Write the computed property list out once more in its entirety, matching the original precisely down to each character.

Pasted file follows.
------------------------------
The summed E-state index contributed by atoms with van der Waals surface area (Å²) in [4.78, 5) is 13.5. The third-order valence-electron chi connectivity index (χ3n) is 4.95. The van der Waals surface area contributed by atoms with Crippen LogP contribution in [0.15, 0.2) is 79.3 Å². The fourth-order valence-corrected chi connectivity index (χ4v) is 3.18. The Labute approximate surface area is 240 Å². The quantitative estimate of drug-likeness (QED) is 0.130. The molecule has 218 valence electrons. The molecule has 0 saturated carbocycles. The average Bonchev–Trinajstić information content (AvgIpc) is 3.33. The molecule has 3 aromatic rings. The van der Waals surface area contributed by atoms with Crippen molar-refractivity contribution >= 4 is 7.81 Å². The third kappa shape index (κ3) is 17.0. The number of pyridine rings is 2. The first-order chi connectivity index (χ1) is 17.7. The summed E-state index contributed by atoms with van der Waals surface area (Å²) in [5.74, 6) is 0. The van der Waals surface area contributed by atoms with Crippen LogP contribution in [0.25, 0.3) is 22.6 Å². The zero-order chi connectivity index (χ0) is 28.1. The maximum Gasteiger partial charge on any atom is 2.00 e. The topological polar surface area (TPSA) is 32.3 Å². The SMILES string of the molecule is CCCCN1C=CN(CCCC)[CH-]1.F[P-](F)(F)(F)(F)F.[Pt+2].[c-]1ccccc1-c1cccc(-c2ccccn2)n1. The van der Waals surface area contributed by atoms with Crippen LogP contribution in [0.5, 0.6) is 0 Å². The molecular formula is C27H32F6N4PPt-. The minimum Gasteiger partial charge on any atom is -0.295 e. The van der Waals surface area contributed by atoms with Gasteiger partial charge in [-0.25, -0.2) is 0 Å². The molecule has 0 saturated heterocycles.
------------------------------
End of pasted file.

The summed E-state index contributed by atoms with van der Waals surface area (Å²) in [4.78, 5) is 13.5. The third-order valence-electron chi connectivity index (χ3n) is 4.95. The van der Waals surface area contributed by atoms with Crippen LogP contribution in [0.15, 0.2) is 79.3 Å². The fourth-order valence-corrected chi connectivity index (χ4v) is 3.18. The Labute approximate surface area is 240 Å². The quantitative estimate of drug-likeness (QED) is 0.130. The molecule has 218 valence electrons. The molecule has 0 saturated carbocycles. The average Bonchev–Trinajstić information content (AvgIpc) is 3.33. The molecule has 3 aromatic rings. The van der Waals surface area contributed by atoms with Crippen molar-refractivity contribution >= 4 is 7.81 Å². The third kappa shape index (κ3) is 17.0. The number of pyridine rings is 2. The first-order chi connectivity index (χ1) is 17.7. The summed E-state index contributed by atoms with van der Waals surface area (Å²) in [5.74, 6) is 0. The van der Waals surface area contributed by atoms with Crippen LogP contribution in [0.25, 0.3) is 22.6 Å². The zero-order chi connectivity index (χ0) is 28.1. The maximum Gasteiger partial charge on any atom is 2.00 e. The topological polar surface area (TPSA) is 32.3 Å². The SMILES string of the molecule is CCCCN1C=CN(CCCC)[CH-]1.F[P-](F)(F)(F)(F)F.[Pt+2].[c-]1ccccc1-c1cccc(-c2ccccn2)n1. The van der Waals surface area contributed by atoms with Crippen LogP contribution in [0.5, 0.6) is 0 Å². The molecular formula is C27H32F6N4PPt-. The minimum Gasteiger partial charge on any atom is -0.295 e. The van der Waals surface area contributed by atoms with Gasteiger partial charge in [-0.25, -0.2) is 0 Å². The molecule has 0 saturated heterocycles.